UCF vs. Penn State: 10 Things We Learned in Nittany Lions' Loss

Dave Radcliffe@DaveRadcliffe_Contributor IIISeptember 15, 2013

UCF vs. Penn State: 10 Things We Learned in Nittany Lions' Loss

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    The upset alert was flashing as Central Florida walked into Happy Valley, and the Knights came away victorious, edging out Penn State 34-31.

    Blake Bortles threw for 288 yards and three touchdowns, while Storm Johnson trucked for 117 yards and a score. Each team only had to punt twice, although the Nittany Lions were turned away on fourth down in the first half. 

    Several big plays helped UCF jump out to a three-possession lead, and, despite a late surge from Penn State, was able to hold on after the Nittany Lions trusted their defense to get a stop rather than attempt an onside kick with under three minutes to play.

    The defeat came at the expense of some great offensive performances from Penn State. A late fumble by tailback Zach Zwinak with the Nittany Lions driving wound up suffocating the comeback bid.

    Following the upset, there are ten things we picked up on from tonight's showdown in State College. 

UCF Was, in Fact, a Force to Be Reckoned with

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    It was hard to get a read on UCF after man-handling its first two opponents because of the teams the Knights faced. The Knights defeated Akron and FIU by a combined 69 points, although, as we saw against Michigan, the Zips might not be as bad as we all thought.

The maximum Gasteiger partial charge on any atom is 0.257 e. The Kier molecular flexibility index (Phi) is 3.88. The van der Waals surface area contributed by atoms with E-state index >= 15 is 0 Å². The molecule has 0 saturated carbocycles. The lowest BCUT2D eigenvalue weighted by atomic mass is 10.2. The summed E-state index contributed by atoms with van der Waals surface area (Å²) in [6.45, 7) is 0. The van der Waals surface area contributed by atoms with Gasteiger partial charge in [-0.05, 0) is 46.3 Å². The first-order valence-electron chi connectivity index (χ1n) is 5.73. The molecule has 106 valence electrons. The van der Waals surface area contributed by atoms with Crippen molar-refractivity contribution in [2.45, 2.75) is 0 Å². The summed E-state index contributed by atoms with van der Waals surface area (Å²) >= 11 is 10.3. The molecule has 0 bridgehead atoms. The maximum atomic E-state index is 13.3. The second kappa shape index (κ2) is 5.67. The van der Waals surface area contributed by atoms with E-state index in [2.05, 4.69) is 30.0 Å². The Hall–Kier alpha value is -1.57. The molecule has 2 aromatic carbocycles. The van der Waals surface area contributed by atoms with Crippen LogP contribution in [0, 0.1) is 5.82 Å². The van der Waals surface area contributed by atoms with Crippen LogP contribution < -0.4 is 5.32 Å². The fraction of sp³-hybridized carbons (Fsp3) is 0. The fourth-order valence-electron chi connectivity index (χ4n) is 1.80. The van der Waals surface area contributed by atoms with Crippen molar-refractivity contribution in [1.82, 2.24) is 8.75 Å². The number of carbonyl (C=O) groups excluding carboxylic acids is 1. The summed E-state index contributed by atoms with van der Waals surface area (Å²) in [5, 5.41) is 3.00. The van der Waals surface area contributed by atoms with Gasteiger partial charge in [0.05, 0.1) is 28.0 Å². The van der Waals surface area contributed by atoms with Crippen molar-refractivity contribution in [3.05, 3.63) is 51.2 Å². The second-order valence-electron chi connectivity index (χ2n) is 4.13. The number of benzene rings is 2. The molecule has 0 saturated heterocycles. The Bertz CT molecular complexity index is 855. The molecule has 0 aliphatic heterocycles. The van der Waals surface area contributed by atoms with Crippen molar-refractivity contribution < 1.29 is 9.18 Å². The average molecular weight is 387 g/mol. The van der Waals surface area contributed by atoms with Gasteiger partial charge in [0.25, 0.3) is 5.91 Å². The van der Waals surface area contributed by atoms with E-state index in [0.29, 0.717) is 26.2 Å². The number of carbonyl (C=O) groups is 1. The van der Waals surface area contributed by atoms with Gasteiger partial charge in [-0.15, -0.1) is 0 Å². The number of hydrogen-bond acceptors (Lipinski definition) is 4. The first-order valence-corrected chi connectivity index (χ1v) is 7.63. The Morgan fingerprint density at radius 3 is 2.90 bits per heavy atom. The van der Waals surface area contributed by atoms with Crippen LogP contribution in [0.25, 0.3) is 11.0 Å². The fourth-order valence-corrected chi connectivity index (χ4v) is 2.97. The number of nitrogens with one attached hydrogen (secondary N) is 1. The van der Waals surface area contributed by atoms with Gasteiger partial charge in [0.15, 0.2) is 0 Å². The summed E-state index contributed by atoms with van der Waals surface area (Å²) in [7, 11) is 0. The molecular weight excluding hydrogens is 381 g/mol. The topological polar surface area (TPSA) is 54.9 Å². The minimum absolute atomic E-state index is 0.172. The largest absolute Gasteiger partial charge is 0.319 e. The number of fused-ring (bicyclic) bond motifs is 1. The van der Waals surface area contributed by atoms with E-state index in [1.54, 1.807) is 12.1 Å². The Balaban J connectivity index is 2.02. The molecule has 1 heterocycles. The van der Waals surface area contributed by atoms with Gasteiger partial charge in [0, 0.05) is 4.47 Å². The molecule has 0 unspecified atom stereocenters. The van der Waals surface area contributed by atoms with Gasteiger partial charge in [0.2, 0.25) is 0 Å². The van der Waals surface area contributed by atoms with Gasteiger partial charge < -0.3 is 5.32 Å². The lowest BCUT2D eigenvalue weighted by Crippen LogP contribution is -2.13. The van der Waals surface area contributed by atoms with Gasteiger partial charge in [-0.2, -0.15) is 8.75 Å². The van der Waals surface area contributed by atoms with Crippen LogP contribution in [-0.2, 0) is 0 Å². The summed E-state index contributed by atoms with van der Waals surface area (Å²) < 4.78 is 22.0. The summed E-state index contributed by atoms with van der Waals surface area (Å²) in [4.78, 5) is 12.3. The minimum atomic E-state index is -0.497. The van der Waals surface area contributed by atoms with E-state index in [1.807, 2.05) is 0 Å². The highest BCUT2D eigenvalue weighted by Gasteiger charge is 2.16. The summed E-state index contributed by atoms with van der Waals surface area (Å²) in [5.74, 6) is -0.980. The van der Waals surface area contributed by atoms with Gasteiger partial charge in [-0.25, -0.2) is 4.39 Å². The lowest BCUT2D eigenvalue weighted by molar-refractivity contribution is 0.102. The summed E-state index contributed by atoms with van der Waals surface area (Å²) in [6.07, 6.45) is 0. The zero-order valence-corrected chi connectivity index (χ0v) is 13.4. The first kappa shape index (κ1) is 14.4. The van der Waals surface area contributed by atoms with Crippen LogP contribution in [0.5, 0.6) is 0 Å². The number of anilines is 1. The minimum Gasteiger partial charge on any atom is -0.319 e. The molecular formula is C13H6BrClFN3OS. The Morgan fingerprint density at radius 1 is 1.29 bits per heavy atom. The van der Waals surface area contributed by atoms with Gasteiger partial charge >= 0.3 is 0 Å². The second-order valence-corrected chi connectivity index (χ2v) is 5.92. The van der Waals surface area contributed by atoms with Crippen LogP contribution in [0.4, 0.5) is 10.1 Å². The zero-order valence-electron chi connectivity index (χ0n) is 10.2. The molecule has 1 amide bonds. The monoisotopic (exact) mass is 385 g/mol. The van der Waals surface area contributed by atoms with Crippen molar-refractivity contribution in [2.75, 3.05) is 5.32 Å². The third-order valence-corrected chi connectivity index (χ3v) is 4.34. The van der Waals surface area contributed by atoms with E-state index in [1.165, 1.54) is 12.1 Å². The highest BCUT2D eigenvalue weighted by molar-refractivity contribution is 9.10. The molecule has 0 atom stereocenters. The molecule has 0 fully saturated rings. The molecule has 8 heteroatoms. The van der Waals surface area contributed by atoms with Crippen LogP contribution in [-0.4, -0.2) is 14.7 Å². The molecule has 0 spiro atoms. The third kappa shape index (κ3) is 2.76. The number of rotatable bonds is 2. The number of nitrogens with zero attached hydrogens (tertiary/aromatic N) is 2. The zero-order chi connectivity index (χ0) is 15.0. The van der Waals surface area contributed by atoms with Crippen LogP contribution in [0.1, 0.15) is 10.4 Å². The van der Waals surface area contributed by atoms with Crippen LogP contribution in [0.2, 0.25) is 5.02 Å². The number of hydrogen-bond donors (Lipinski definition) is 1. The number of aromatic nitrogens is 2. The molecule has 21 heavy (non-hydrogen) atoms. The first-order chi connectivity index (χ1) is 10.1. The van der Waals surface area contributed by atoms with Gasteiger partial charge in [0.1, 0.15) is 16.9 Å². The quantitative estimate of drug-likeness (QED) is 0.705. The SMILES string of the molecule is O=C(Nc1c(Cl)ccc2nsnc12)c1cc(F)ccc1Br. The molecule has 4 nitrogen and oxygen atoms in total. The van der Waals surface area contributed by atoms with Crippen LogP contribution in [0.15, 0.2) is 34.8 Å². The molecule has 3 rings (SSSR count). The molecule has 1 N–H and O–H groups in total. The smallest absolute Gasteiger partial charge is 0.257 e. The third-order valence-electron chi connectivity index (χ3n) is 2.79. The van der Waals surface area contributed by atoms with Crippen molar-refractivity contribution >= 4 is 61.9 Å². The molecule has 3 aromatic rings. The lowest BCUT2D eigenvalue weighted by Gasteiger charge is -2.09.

Well, no longer do we have to wonder if UCF is legit—it waltzed into Happy Valley and could have easily won by double-digits, but penalties and poor execution on special teams made things closer than they really were.

    Now, the Knights have two weeks to prepare to host South Carolina. Even if UCF is unable to take down the Gamecocks, its non-conference schedule should adequately prepare the Knights for AAC play.

Allen Robinson Is the Big Ten's Top Receiver

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    Say what you will about Jared Abbrederis, Kenny Bell, Jeremy Gallon or Devin Smith—junior receiver Allen Robinson has just as much talent if not more, and he did all he could to keep his team in the game against UCF, catching nine passes for 143 yards and a touchdown.

    As a sophomore, he led the Big Ten in receiving yards, and despite having a true freshman quarterback throwing him the football this season, he could take that crown once again in 2013. He has good size at 6'3" and you'd be hard-pressed to find a receiver in the B1G with a better set of hands than Robinson.